Play the Mouthpiece Alone

An important method to learn the balance between air and embouchure is the technique of playing the mouthpiece alone. Produce concert A (for some players, B-flat) above the staff on the alto mouthpiece alone at fortissimo. If the pitch produced is C or C-sharp, the air pressure is the greatest and the air quantity the least. For tenor, the concert pitch is G. On baritone, the pitch is concert D and, for soprano, C above the staff. Note that the same pitch can be produced on the soprano and the clarinet mouthpieces. The size of the two mouthpieces illustrates the need for more air on soprano. One can play the range of a whole octave on the alto mouthpiece, less on the other mouthpieces. With such a wide range from which to choose, we must select the correct pitch. Or, stated another way, the embouchure is solid; it’s the air stream that is ‘loose’.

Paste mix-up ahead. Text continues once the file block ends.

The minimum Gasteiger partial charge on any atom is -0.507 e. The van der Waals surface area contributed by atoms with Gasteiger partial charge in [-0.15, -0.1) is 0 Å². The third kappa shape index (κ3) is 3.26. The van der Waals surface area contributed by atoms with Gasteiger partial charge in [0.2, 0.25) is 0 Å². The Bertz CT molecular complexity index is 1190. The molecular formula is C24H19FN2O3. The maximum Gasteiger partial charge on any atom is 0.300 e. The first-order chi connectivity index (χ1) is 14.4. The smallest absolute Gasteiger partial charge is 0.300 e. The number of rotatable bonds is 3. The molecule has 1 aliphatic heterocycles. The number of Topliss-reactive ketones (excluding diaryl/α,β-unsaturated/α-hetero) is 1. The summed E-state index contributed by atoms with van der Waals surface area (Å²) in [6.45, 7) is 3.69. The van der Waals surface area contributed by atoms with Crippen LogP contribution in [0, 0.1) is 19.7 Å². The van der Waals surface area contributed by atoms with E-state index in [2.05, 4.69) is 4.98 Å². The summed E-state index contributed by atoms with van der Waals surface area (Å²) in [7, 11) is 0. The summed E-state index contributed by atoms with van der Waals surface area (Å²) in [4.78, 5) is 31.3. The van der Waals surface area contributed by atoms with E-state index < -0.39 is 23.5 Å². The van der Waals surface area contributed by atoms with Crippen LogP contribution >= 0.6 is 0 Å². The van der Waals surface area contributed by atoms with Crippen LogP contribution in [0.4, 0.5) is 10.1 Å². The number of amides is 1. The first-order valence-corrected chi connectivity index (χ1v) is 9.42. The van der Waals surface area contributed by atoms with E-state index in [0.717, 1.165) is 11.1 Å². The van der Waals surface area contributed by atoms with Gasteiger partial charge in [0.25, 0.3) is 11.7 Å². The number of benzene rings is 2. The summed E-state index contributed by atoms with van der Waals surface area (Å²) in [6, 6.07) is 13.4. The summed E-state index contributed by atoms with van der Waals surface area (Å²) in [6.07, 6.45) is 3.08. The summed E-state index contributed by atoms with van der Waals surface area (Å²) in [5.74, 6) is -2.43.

Rousseau is adamant that the jaw not change position when playing low B-flat or high F-sharp and recommends the practice of slurred descending octaves. Practicing a note decrescendo, especially with a tuner, is also an excellent tool for developing the tone. Yet another suggestion is to “verify the tone from time to time with a fermata.” 116

Sometimes a student will have difficulty with the low register. Rousseau suggests:

  1. Check the air/embouchure balance (Is the embouchure loose? Is the air stream thin?).
  2. Perhaps the bow is too large
  3. Check the low C-sharp adjustment.
  4. The reed is not sealing.
  5. The bow seam is leaking.
  6. The articulated G-sharp key is open and needs to be adjusted.

Palm Key and High Register Notes

Problems with palm key notes, such as D through F-sharp above the staff, are addressed through a specific technique. Using the rhythmic pattern of four eighth-notes and a half-note and beginning with high C-sharp, start each note with the air only. Repeat the pattern for high D and continue the pattern chromatically to F-sharp. By eliminating the tongue, the player is forced to use the air correctly. After a short period of reinforcement of learning how to use the air, the tongue can be reintroduced. Rousseau suggests, however, that it is often best to “air articulate” in the high register in any event, especially on soprano saxophone.